Why Some Eggs Are Easier to Peel

EggsEver wonder why some hard-cooked eggs are so difficult to peel (the shells stick to the egg and break off into itty-bitty pieces) while some egg shells slip right off? What’s that icky green ring around your egg yolk? Is it safe to eat? What’s the best way to make a hard-boiled egg? Get the answers here… Egg-ology 101: Why Some Eggs Are Easier to Peel & More…

Egg-ology 101: Why Some Eggs Are Easier to Peel & More…

Ever wonder why some hard-cooked eggs are so difficult to peel (the shells stick to the egg and break off into itty-bitty pieces) while some egg shells slip right off?

Well, the answer goes against everything you know about food. This is when fresh is NOT best. That is, the fresher the egg is before boiling, the more difficult it’ll be to separate the shell from the egg.

According to the USDA, eggs contain an air cell at the large end of the shell between the shell membranes.  As a fresh egg ages, it slowly releases moisture and carbon dioxide through the pores in the shell. This causes the egg to shrink in size which enlarges the air cell and makes the shell easier to peel.  For this reason, you might want to choose older eggs to color for Easter or for your favorite egg salad and deviled egg recipes that require lots of peeling.   Continue reading “Egg-ology 101: Why Some Eggs Are Easier to Peel & More…”

The Sunnier Side of Eggs

USDA reports new data on eggs.
The “New Superfood”

Often shunned by those on low-cholesterol diets, eggs are lower in cholesterol than originally thought.  But beyond that, they’re being hailed as the “new superfood”. Here’s why…

Vitamin A for Healthy Eyes and Skin

Egg yolks are rich in vitamin A, a nutrient necessary for healthy eyes and skin. See Are Carrots Good for Cataracts? and also Eating for Healthy Skin.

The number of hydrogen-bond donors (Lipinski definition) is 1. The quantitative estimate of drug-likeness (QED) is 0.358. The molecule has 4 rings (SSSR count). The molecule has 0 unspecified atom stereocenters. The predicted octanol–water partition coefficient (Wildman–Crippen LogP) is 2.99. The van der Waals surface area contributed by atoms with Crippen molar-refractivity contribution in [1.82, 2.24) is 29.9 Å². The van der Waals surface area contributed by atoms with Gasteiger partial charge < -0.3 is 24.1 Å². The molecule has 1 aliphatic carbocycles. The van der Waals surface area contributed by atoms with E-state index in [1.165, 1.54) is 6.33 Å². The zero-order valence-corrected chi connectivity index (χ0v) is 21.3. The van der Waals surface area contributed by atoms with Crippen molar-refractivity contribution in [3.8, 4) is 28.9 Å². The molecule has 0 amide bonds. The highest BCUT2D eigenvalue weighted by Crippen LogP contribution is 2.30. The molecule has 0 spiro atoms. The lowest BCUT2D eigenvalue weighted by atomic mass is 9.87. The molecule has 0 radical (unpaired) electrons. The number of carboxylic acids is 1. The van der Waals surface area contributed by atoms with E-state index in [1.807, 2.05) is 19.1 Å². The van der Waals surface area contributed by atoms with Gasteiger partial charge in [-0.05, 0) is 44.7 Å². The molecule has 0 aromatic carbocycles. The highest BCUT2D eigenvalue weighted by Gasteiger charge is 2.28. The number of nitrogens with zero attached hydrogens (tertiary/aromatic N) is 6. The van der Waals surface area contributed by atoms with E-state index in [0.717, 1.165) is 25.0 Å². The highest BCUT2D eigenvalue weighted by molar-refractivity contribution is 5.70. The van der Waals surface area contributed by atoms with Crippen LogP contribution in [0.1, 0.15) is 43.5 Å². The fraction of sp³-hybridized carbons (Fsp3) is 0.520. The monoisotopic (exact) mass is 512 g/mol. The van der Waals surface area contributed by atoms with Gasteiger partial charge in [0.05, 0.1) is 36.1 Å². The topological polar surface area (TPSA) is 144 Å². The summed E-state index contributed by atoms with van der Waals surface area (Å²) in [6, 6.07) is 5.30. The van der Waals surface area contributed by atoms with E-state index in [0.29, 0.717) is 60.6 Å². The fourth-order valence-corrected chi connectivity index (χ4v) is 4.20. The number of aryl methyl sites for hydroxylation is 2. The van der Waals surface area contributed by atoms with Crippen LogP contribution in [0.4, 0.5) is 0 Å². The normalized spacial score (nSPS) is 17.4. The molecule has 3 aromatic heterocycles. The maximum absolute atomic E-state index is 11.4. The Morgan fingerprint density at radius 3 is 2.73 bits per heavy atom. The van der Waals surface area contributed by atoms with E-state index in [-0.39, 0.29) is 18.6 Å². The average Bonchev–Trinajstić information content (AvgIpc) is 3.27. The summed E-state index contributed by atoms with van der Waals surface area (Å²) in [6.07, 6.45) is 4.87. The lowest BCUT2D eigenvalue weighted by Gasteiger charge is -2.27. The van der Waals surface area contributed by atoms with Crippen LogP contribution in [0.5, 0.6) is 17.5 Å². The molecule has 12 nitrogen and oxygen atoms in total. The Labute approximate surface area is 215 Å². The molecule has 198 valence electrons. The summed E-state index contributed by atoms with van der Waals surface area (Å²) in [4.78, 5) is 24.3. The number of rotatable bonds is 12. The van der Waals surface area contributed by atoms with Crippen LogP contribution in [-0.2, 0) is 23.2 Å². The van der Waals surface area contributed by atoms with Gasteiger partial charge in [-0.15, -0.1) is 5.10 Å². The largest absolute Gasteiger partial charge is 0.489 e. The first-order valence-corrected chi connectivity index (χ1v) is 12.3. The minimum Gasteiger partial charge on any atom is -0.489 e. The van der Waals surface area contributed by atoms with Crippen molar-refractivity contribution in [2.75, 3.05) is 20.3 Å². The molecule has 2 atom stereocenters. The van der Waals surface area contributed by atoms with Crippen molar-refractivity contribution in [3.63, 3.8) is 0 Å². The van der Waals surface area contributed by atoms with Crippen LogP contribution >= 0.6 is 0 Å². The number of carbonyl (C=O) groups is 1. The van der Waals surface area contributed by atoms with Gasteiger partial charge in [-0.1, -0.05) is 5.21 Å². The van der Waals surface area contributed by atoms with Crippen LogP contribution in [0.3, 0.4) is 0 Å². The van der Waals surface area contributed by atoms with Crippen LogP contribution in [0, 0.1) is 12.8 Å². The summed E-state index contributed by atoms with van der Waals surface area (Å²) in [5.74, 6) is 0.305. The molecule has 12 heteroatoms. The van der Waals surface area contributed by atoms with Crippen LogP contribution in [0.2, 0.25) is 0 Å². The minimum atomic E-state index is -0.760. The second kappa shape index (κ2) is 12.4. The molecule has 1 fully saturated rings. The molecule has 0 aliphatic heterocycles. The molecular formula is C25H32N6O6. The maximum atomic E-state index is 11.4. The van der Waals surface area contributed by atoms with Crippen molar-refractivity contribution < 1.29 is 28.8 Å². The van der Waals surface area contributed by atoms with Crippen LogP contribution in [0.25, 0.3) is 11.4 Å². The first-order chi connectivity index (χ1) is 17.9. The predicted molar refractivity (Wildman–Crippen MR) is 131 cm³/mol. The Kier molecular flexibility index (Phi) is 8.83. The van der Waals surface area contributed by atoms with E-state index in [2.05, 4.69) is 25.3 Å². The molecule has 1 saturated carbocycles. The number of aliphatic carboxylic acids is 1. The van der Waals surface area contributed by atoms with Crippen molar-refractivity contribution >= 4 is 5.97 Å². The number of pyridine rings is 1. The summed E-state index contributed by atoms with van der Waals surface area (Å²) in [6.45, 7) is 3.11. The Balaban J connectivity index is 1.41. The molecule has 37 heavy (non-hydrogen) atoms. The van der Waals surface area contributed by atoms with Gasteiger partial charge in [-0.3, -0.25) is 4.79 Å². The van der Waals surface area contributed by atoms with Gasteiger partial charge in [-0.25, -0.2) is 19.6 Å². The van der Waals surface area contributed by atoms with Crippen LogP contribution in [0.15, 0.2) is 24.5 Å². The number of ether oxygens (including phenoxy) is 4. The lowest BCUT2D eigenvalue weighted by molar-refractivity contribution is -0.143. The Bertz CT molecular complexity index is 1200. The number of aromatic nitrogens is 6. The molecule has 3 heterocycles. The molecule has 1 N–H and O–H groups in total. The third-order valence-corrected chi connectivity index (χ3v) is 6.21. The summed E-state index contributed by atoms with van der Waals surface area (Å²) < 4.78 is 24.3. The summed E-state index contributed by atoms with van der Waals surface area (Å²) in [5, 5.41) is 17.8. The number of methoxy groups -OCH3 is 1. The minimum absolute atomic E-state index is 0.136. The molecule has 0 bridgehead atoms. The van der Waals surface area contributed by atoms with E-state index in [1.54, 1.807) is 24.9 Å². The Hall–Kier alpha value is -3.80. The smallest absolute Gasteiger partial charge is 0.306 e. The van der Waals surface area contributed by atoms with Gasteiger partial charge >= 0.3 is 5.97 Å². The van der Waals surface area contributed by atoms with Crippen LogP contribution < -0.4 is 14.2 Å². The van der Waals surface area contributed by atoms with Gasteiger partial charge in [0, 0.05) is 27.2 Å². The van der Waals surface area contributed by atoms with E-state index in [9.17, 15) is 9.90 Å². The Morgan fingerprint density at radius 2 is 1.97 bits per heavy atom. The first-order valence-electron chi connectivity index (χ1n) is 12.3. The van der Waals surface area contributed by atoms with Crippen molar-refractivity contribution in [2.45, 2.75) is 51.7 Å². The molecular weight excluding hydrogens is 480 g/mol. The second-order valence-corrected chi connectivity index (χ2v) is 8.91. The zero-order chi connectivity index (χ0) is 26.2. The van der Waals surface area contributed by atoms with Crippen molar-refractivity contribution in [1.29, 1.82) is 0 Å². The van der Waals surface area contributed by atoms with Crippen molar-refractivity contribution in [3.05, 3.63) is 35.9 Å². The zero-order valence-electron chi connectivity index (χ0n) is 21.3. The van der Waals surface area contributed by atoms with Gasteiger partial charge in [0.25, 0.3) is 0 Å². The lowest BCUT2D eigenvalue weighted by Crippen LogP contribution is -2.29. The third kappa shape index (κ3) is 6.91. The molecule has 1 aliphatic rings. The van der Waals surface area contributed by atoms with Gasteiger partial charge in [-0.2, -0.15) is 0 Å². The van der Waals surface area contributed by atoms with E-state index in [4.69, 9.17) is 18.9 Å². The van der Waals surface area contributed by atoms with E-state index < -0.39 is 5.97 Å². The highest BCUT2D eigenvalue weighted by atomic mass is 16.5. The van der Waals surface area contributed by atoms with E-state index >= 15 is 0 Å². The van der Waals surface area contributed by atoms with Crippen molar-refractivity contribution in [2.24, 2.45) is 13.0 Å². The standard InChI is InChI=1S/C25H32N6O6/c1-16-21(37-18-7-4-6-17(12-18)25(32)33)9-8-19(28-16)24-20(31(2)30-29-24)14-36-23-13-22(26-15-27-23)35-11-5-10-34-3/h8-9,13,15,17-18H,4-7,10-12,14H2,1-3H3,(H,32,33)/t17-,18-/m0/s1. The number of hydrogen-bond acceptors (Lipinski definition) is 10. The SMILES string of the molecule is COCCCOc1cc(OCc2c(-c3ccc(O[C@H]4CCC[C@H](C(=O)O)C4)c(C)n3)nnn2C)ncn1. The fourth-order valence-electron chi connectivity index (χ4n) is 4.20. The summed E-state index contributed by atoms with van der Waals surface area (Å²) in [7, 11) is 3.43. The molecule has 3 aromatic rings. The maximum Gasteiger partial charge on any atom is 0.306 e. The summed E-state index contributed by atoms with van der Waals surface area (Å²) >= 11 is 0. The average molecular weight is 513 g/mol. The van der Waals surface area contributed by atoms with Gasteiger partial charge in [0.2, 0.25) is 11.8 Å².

Lutein and Zeaxanthin for Good Eyesight

Egg yolks contain lutein and zeaxanthin which protect the eyes. These eye-friendly nutrients are yellow-orange-red pigments that accumulate in the lens of the human eye and the central part of the retina (macula) and filter out harmful components of sunlight. They act like “internal sunglasses”.

Vitamin D for Strong Bones

The recent egg analysis also found an egg contains 64 percent more vitamin D. At 41 IU, eggs provide 7-20% of the current daily recommendation.  Vitamin D is a key player in maintaining strong bones.

Choline for Memory

Choline is essential to synthesize acetylcholine, an important neurotransmitter, and is necessary for brain function (e.g., preserving memory) and muscle control. Egg yolks are rich is this essential nutrient. A medium egg contains 125 mg choline. It’s recommended that men consume 550 mg choline per day and women 425 mg.

Sensible Protein

If you’re watching your pocketbook or your waistline, eggs are an inexpensive, low-calorie option to get some of your protein*. They’re about 25 cents each and just 70 calories, not to mention a good source of essential vitamins, minerals and antioxidants.

*One small  egg contains about 5 g of protein, large (6 g) and jumbo (8 g). To put that in perspective, 1 oz. of meat has about 7 g of protein.

Less Cholesterol

Egg yolks are one of the most concentrated sources of cholesterol, but if you like them, they can still fit into a cholesterol-limiting diet. According to the USDA, an average large egg has 185 mg. of cholesterol which is 14 percent less than last tested in 2002.

Previous tests revealed an egg contained 211 mg. of cholesterol.  To put this number in perspective, eating 300 mg. of cholesterol or less a day is the standard recommendation for controlling or lowering your cholesterol numbers and 200 mg. or less if you have heart disease.

Hen’s New Diet

The USDA reports that the egg’s improved nutritional profile is due in part to hens being raised on better quality feed which consists mainly of corn, soybean meal, vitamins and minerals.